Preservation of historical monuments, building conservation and energy efficiency

The preservation of historical buildings and energy efficiency do not necessarily have to be in conflict with one another. At the Fraunhofer Center for Conservation and Energy Performance of Historic Buildings in Benediktbeuern, scientists are researching into energy-efficient renovation methods that are suitable for listed buildings. In times of increasing ecological awareness and against the background of the global debate on climate change, the need to save energy in the building sector is growing. This also applies to listed buildings. However, it makes no sense to convert every single historical building into a PlusEnergy house. Bearing in mind the value of the historical monuments and the respective possibilities and implementation constraints, solutions tailored to individual requirements must be found.

Fraunhofer Center for Conservation and Energy Performance of Historic Buildings in Benediktbeuern

In order to provide tradesmen, architects, engineers, monument conservationists and other interested parties with the latest research results and consulting services, the Fraunhofer Institute for Building Physics IBP and several partners set up the Fraunhofer Center for Conservation and Energy Performance of Historic Buildings in Benediktbeuern.

Numerous issues, such as investigating and evaluating energy efficiency, comfort and the potential of wall heating systems to prevent damage have already been studied here in detail. In Benediktbeuern, the development of materials and technologies to preserve historical monuments is also being driven forward, e.g. reversible building component solutions for insulating the interior of historical buildings. New techniques for preserving historic windows and improving their energy performance are also being investigated. Further research topics include removing contaminants/pollutants from wood, protecting historical beam heads from destruction by microorganisms and acoustics in historical buildings. The life cycle of construction products and buildings is also playing an increasingly important role.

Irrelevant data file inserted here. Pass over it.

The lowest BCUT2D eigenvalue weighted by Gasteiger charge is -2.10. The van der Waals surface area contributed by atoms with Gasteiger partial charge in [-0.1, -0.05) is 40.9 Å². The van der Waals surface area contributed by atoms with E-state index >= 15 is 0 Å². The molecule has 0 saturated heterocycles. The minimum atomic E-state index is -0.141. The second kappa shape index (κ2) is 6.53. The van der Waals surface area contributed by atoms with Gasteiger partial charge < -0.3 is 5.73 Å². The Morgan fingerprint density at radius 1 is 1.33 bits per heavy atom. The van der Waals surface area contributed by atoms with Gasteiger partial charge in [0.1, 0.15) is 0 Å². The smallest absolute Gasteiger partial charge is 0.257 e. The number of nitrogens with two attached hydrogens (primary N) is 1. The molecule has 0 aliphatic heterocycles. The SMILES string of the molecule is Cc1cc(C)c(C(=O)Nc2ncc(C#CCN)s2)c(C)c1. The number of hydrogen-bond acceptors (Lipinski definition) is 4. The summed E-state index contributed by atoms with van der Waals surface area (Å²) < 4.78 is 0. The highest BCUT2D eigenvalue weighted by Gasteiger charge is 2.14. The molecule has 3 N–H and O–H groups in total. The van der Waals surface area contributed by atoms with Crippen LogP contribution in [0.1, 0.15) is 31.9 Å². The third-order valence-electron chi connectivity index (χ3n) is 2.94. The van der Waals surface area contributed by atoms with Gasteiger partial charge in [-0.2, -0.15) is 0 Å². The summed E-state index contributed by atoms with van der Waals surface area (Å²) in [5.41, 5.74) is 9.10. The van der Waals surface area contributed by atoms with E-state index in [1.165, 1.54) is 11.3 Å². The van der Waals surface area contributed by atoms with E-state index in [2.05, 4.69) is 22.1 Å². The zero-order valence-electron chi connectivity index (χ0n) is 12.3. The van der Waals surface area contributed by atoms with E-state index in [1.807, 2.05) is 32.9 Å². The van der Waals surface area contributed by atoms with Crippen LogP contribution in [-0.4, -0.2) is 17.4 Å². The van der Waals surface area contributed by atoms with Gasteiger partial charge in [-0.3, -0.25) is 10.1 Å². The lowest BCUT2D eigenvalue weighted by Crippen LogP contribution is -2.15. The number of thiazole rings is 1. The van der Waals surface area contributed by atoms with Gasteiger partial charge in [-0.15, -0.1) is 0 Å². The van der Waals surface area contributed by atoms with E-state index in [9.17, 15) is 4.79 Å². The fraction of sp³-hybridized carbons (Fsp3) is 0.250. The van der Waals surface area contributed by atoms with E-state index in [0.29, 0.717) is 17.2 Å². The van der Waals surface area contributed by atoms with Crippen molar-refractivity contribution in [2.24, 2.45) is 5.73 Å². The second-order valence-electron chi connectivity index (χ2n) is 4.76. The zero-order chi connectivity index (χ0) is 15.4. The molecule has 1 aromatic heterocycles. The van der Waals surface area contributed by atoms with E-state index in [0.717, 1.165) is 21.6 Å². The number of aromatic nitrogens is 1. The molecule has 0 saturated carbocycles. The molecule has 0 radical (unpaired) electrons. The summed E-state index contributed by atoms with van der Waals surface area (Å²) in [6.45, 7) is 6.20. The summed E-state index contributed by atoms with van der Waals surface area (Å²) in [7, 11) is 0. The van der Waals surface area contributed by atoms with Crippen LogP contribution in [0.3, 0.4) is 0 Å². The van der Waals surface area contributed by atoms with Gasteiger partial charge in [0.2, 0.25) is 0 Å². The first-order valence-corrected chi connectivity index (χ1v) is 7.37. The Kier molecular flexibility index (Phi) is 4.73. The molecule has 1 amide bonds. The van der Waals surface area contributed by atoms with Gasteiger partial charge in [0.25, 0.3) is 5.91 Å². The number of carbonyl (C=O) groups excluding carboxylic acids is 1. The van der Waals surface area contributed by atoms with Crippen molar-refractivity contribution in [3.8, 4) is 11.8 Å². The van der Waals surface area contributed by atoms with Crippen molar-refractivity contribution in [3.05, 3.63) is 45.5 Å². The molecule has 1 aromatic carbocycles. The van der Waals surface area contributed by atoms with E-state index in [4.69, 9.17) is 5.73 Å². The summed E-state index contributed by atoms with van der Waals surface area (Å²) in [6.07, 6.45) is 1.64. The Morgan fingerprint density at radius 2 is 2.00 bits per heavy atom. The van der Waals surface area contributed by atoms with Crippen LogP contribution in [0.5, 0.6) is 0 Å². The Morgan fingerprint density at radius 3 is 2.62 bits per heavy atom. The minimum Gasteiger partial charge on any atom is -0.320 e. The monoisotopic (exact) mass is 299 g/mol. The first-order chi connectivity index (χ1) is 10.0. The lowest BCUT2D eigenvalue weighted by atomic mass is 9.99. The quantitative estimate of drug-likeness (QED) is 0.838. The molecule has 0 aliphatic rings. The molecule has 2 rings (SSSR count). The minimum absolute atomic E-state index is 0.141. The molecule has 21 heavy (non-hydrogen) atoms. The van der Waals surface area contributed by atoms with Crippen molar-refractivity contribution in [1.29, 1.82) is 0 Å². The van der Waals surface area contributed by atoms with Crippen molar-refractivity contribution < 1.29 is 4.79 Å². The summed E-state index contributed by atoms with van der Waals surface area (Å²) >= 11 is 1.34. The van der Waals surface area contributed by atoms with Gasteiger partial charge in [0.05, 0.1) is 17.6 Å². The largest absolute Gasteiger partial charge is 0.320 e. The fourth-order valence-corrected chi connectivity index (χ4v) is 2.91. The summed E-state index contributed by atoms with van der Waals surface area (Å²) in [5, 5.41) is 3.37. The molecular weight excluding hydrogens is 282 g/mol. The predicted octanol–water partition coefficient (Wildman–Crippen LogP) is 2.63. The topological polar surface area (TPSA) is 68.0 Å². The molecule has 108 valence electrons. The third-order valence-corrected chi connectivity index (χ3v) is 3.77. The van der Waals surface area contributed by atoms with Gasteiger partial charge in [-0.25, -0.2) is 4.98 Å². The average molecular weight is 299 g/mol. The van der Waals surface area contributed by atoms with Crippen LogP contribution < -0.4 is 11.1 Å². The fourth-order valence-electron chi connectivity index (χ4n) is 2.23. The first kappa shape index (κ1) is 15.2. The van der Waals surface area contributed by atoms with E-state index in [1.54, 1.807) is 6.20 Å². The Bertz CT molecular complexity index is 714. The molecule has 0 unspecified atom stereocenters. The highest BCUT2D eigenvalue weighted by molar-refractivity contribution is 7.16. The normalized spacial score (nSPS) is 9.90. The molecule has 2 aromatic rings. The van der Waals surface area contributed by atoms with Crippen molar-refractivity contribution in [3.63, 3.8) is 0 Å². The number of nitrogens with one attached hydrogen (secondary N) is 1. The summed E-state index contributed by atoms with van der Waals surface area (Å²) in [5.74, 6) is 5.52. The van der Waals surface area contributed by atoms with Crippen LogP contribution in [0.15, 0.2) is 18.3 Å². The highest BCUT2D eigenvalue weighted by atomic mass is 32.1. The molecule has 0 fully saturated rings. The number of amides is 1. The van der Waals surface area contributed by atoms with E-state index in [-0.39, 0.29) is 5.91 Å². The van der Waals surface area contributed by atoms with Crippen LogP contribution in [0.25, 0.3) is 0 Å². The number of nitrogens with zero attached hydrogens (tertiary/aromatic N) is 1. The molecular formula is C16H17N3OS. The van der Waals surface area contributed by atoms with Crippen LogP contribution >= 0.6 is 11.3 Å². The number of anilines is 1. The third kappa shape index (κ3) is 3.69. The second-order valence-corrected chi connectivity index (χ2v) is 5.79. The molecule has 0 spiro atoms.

Areas of expertise

  • Development of general concepts for renovating historical buildings
  • Assessment of the compatibility of measures for historical buildings in terms of sustainability and damage prevention
  • Development of materials and technologies for preserving monuments
  • Development of insulating materials, e.g. from renewable sources (typha)
  • Development of a reversible interior insulation system
  • Computational evaluation of solutions, e.g. for repairing roofs or insulating interiors
  • Mortar used to preserve historical monuments and buildings, lime and clay - materials and processing
  • Building and material pathology; microbiological building forensics: identifying and eliminating or preventing microbial problems and damage related to historical buildings and monuments
  • Concepts for technical building equipment in historical buildings and control technologies
  • Energy sources and regenerative energies in listed buildings
  • Acoustics in historical buildings
  • Room acoustics
  • Sound insulation between rooms / impact sound transmission
  • Organ acoustics


  • Analysis and monitoring of buildings
  • Hygrothermal building simulation with WUFI®
  • Determination of hygrothermal material properties
  • Field studies
  • Identification and classification of materials of biological origin (e.g. wood, fibers)
  • Analysis of pollutants / determination of historical wood preservatives
  • Analysis of materials and mortar
  • Analysis and identification of salts harmful to building materials
  • Acoustic measurement methods (impact sound transmission, reverberation time etc.)
  • Life cycle analysis / “gray energy”

How to become a partner

In order to guarantee a high level of practical relevance, research projects are often carried out in cooperation with partners from the construction industry. Do not hesitate to contact us if you have a research issue!




EU project EFFESUS

As part of the EU project EFFESUS, an international consortium researched into new ways to improve the energy efficiency of historic buildings in urban districts (duration 2012 to 2016).


Product Development

Renewable raw materials to preserve historical monuments

Typhaboard - an innovative solution for interior insulation: Renovation of a half-timbered building in Nuremberg.



Energy-efficient renovation of half-timbered buildings

Half-timbered houses usually have a homely appearance and their dark wooden beams radiate a rustic coziness. However, if the historical walls are to be renovated to make them more energy-efficient, there are a number of challenges involved and special expertise is required.